Wow, lots of great responses to Monday's challenge! Some of you came very close to the particular aspect of the anatomy I was thinking of, though nobody got the specifics. However, many of you brought up additional issues with the reconstruction so I'll address some of those observations below before I get to the real answer.
1. Trish brought up the Coot-like lobed feet. While not the major fix I had in mind, this is also something I had already changed in the new version. The toes of Hesperornis are extremely similar to Grebes in terms of their anatomy, so while no soft tissue impressions of the toes exist for this group, it is almost certain that the toes were lobed rather than webbed (as in Loons and many other diving birds). I had initially based my illustration on this model, which restores the toe lobes divided into somewhat Coot-like segments. However, given the similarity to Grebes, it's probably a safer bet to go with a Grebe-like foot, with non-segmented, asymmetrical lobes (that is, like the flight feathers of birds, the 'vane' of each lobe would be small on the outside edge of the toe but broad on the inside edge). As this was still a work in progress when I began the revisions, I didn't yet add to the podotheca (foot skin covering) with its distinct scutes, but skin impressions from Parahesperornis show that they were present and, again, fairly Grebe-like in appearance.
Above: The feet of Hesperornis probably looked very similar to those of this Grebe.
2. Nobu Tamura pointed out that I bungled my interpretation of the leg integument. Good catch! In my own defense the text of Williston 1896 (which described skin and feather impressions in a specimen now referred to Parahesperornis) isn't exactly clear on the issue and the figure doesn't help much. Williston wrote: "I count twenty-six [metatarsal scutes] on the slab, and to the back part of the bone, while impressions of the feathers will be seen on the opposite side. These feathers were evidently long, reaching nearly to the phalangeal articulation". I remembered this as saying that the feathers essentially cover the tarsometatarsus and that the scutes were present close to the phalanges, but re-reading it sounds more like the MTs were only partially covered in long feathers (on the proximal part of the bone?) while the scutes were present across the distal part. The feathers were long enough to reach the toes, forming some very odd 'bellbottoms' around the scaly part of the metatarsus. I've tried to make this more clear in the new version.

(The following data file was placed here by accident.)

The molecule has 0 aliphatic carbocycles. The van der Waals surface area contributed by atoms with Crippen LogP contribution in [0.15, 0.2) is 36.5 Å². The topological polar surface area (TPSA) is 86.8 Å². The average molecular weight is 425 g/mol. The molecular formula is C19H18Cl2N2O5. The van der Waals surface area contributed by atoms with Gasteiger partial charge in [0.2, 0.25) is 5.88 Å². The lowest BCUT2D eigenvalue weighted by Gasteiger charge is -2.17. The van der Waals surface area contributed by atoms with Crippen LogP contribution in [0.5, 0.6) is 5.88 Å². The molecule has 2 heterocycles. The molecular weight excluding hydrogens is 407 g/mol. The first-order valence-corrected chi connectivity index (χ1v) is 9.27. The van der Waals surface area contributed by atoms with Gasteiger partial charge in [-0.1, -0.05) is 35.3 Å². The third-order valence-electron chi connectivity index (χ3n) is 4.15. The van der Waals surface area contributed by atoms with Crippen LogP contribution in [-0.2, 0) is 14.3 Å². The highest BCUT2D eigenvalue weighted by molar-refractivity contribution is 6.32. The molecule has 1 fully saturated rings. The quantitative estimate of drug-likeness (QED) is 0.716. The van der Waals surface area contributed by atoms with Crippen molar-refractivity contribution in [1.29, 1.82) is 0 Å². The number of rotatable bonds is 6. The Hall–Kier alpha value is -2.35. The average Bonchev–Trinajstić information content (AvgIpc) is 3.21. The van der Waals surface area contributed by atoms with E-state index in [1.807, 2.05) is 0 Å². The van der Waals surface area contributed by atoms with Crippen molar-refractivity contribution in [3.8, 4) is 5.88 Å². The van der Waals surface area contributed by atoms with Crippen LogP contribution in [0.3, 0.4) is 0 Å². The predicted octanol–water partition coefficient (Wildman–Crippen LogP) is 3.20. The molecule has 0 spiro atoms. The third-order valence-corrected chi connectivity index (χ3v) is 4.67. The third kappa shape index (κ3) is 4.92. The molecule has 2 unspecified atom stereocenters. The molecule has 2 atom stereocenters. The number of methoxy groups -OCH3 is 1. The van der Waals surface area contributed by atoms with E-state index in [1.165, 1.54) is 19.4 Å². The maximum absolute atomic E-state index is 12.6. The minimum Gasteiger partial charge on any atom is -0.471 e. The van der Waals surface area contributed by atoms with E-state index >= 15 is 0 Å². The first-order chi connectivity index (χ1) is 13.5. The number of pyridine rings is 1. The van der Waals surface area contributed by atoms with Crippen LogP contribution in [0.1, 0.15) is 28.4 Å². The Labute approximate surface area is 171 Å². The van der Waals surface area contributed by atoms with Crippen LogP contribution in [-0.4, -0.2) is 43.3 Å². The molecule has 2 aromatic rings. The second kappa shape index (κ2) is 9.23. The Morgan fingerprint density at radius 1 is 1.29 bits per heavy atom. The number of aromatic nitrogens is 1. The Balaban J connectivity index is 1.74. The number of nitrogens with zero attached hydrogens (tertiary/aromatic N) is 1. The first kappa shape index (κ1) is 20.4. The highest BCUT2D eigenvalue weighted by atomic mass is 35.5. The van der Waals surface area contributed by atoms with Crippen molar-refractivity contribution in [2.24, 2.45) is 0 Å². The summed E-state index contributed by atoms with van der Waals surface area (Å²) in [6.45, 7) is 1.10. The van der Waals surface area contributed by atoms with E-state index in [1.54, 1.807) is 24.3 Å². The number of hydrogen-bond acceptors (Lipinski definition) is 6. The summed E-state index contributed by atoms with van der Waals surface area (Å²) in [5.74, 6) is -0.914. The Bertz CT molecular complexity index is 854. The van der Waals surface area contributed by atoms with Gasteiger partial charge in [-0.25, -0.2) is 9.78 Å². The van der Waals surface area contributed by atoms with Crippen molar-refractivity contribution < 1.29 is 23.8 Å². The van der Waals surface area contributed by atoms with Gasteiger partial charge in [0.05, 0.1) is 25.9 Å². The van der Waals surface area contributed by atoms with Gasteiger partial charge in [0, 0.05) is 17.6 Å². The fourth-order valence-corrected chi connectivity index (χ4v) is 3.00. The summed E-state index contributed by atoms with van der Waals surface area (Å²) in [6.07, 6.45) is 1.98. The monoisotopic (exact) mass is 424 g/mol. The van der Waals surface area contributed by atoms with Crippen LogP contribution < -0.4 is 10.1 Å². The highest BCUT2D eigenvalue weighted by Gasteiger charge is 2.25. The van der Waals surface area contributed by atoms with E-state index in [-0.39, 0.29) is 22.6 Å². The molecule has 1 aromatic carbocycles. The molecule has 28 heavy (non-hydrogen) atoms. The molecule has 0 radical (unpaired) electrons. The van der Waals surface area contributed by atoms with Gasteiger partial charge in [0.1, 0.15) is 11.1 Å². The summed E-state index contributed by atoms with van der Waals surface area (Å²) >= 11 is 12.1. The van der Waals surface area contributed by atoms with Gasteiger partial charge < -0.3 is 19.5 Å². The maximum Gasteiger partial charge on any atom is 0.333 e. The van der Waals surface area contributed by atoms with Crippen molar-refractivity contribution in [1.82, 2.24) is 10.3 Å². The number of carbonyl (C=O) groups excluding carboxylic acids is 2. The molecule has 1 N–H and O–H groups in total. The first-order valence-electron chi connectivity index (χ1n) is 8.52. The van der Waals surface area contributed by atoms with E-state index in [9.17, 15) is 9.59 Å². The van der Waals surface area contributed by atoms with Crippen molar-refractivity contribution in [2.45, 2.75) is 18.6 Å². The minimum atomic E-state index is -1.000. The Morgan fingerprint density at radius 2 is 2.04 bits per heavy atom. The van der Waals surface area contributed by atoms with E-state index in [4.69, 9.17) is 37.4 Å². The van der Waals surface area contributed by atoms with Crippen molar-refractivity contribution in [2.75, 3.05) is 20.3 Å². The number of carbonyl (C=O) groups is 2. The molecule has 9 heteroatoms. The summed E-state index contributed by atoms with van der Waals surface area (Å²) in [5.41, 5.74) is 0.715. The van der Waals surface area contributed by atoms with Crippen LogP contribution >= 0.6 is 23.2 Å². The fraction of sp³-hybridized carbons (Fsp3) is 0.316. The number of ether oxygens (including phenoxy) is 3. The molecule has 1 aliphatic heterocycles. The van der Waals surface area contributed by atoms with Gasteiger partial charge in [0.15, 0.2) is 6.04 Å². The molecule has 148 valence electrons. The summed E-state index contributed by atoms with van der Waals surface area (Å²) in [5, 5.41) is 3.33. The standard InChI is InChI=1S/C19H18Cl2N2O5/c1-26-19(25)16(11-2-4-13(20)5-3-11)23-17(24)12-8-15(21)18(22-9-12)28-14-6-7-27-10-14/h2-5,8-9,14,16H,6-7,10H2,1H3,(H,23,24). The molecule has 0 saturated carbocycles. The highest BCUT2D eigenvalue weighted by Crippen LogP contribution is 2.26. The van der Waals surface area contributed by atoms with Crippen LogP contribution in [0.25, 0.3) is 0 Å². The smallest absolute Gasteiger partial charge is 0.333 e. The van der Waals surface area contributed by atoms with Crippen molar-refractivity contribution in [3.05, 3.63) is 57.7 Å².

3. Several people suggested that the wings are too prominent/visible, and honestly I'm not sure about this one. I don't know of any research on forelimb musculature that could suggest whether they were external or internal to the body wall, or whether or not they'd be useful in steering or something. I suppose we artists have license to go either way on this one right now, but as you can see I've de-emphasized them in the new version. The old one began to strike me as too Penguin-like, suggesting (even subconsciously) a role in propulsion that was probably not there in life.
4. Marco Tedesco wondered if the orange feathers on the head were incorrect. I have previously blogged about the likelihood of certain feather colors based on diet and structure. However, I don't think Hesperornis would have had much trouble sinking its teeth into some carotenoids to deepen the chestnut hue possible through melanin alone into a richer orange. We know that many cephalopods (including, apparently, some ammonites with preserved pigment) contain deep red carotenoid pigmentation, as do many fish, both of which may have been parts of hesperornithine diet. And in fact, these are colors found in modern Penguins. While on the subject of color, I chose to give Hesperornis a distinct, Penguin-like counter-shaded pattern. It seems to me that counter-shading gets apparently stronger in several independent lineages of diving birds, with more specialized diving forms (Penguins, Loons, Auks) wearing similar black/white colors (at least among breeding males) while less specialized forms (ducks, etc.) are counter-shaded with more subtle earth tones. Hesperornithines are probably the most specialized diving birds of all time (Zinoviev 2010) so it made sense to me to give them generally Penguin or Auk-like coloration.